When Arlington, Tx., police officer Zhivonni McDonnell reported for a shift earlier this year, she was armed with one of the Police Department’s newest tools: a smartphone equipped with Twitter. As she accompanied a Citizens on Patrol member that night, McDonnell, the department’s social media specialist, tweeted updates on what they were seeing and doing, giving followers a taste of what the volunteer group does, says the Ft. Worth Star-Telegram.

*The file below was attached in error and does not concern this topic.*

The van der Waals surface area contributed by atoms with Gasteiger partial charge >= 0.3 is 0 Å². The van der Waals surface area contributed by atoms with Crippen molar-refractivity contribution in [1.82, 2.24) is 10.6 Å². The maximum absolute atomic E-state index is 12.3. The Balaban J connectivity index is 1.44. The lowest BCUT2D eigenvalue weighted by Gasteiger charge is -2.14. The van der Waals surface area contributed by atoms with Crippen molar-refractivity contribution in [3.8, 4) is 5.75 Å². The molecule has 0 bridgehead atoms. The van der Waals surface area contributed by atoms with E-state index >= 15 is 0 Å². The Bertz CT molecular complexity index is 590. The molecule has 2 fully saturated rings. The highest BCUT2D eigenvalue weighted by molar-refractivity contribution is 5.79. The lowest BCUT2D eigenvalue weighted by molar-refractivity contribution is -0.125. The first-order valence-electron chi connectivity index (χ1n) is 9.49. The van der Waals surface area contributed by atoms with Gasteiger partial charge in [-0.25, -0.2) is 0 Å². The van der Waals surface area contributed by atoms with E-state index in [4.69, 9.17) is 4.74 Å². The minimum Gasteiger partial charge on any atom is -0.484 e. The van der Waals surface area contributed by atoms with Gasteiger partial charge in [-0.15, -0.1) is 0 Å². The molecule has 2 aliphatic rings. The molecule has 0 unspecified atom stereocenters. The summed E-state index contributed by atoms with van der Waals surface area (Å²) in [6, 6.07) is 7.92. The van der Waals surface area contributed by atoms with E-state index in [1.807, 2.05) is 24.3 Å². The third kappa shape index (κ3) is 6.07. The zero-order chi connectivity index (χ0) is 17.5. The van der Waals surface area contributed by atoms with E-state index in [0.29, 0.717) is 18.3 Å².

The key, said Chyng-Yang Jang of the University of Texas at Arlington’s department of communication, is having personnel who are trained in social media use. “If you’re going to use it to just post information, then I don’t think it will be too effective,” he said. “The real powerful thing is the two-way communication.” Cleveland police used it during an Amber Alert in April and received a tip within a few hours that led to the children’s rescue. In Pennsylvania, a police department made three arrests in one week off leads generated by social media. Recently, one of Denton’s most-wanted misdemeanor fugitives saw his mug shot on the Police Department’s Facebook page and turned himself in, hoping to keep his family and friends from finding out.